Citrus Salad with Bitter Greens
There are only a handful of foods that make winter worthwhile. Pomegranates, pears, brussels sprouts, squash, and citrus. Just to name a few. Citrus wins in my book. My fridge is brimming with Cara Cara oranges, and I have to physically stop myself from eating about twenty clementines a day.
It’s been a good year for citrus, don’t you think? I’m thankful to say that I’ve had more than my share of perfect clementines, grapefruits, and oranges this winter. And by perfect, I think we can all agree that I mean: juicy, perfectly sweet but tart, and containing as little seeds as possible.
[My patience level with citrus directly correlates to how many seeds are involved in the eating process. Zero is optimal. One to two is acceptable. Three to five is tolerable. Five or more is unacceptable. I kid, I kid. Except not at all.]
I’m the weirdo at the grocery store picking up each fruit and neurotically testing the thickness of the peel. I take citrus really seriously. Plus, is there anything prettier than a blood orange? No. Nope. Definitely not. Kumquats aren’t shabby either.
Even though this salad is definitely a winter salad, it’s bright, peppy, and vibrant enough to make you feel like spring and summer is just around the corner. Eating is believing?
This recipe is from one of my favorite, old-but-well-loved (hence the throwback post) cookbooks, Fields of Greens, by Annie Somerville (based on recipes from San Francisco’s Greens Restaurant).
And let me tell you, this lady knows her salads. I know there are some people who might think, “Umm…it’s a salad, how mind-blowing can it really be?” Those people have never had excellent salads.
To this day, one of the best salads I’ve ever had in my life was from this restaurant. It was a wilted spinach salad tossed with hot olive oil–and I ate it almost ten years ago and still remember it to this day. From someone who has a horrible, embarrassingly bad memory, that is saying a lot.
This citrus salad is not for the faint of heart. It’s…well for lack of better words, bitter. You toss bitter greens (escarole, watercress, and raddichio are all bitter in varying degrees) with sour and bitter citrus slices. And then you take it to the next level by adding sliced kumquats. Kumquats are the very definition of bitter. Eat one plain and your face will do that scrunched up thing.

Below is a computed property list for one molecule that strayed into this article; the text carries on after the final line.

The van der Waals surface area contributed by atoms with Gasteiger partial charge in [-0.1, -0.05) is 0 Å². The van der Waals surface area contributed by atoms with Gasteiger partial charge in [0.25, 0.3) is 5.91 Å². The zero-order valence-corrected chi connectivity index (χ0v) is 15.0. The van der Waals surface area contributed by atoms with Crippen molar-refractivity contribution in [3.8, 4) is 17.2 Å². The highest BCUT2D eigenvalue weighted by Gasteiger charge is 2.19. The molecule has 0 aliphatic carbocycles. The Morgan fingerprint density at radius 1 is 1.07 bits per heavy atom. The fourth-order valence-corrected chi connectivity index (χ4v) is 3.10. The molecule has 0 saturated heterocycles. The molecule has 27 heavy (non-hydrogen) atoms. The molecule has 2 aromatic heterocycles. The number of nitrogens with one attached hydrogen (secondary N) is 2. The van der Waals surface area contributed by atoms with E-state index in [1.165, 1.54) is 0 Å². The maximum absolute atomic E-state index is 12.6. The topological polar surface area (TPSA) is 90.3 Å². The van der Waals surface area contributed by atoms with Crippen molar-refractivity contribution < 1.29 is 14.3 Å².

The dressing, a simple mixture of fresh orange juice, zest, champagne vinegar, and light olive oil, and blood oranges and clementines add just a bit of sweetness to help balance the flavors.
Again, if you’re not a fan of bitter foods, than this is probably not your kind of salad! Then again, don’t let that stop you from trying it. You never know!
The thing I love the most about this salad is that it is incredibly light, healthy and refreshing–the dressing is delicate and simple–and the grapefruit, clementines, and blood oranges shine. It is definitely feel good food at its very best. If you can’t find escarole (which can be a little tricky, depending on where you live), feel free to substitute with endive or frisee.
Back tomorrow with something…sugar-y. Gotta keep things balanced around here!
Citrus Salad with Bitter Greens
- 1 head of escarole tough leafs discarded
- 1 small head of raddichio torn
- 1 handful of watercress
- 2-3 kumquats seeded and thinly sliced
- 2 blood oranges
- 2 clementines or tangerines
- 1 large grapefruit
- ½ teaspoon finely grated orange zest
- 2 tablespoons fresh orange juice
- 1 tablespoon Champagne vinegar
- ¼ teaspoon Diamond Crystal kosher salt plus more to taste
- 3 tablespoons light olive oil
- Prepare Salad: Trim the ends of the clementines, blood oranges, and grapefruit. Using a knife, remove the peel and all of the white pith from the sides. Cut the citrus into ¼-inch rounds–removing any seeds as you work. Cut the grapefruit rounds into half-moons. Set aside.
- Sort through the watercress–keeping any small stems, and removing the leaves from the tougher stems. Trim the base of the raddichio and tear the tears into small strands. Remove the outer, tougher leaves of the escarole and base, and tear into large pieces. Wash and dry the leaves in a salad spinner thoroughly. Place in a large Ziploc bag and refrigerate until needed.
- Prepare Dressing:Whisk together the orange zest, orange juice, champagne vinegar, and salt in a bowl. Slowly drizzle in the olive oil, whisking continuously to emulsify.
- Add the sliced kumquats to the dressing and allow them to sit for 5 to 10 minutes (this will remove some of the bitterness).
- Dress the salad leaves lightly (reserving the kumquat slices as a garnish) with the dressing. Season to taste. Top with the various citrus slices and kumquat slices. Serve immediately.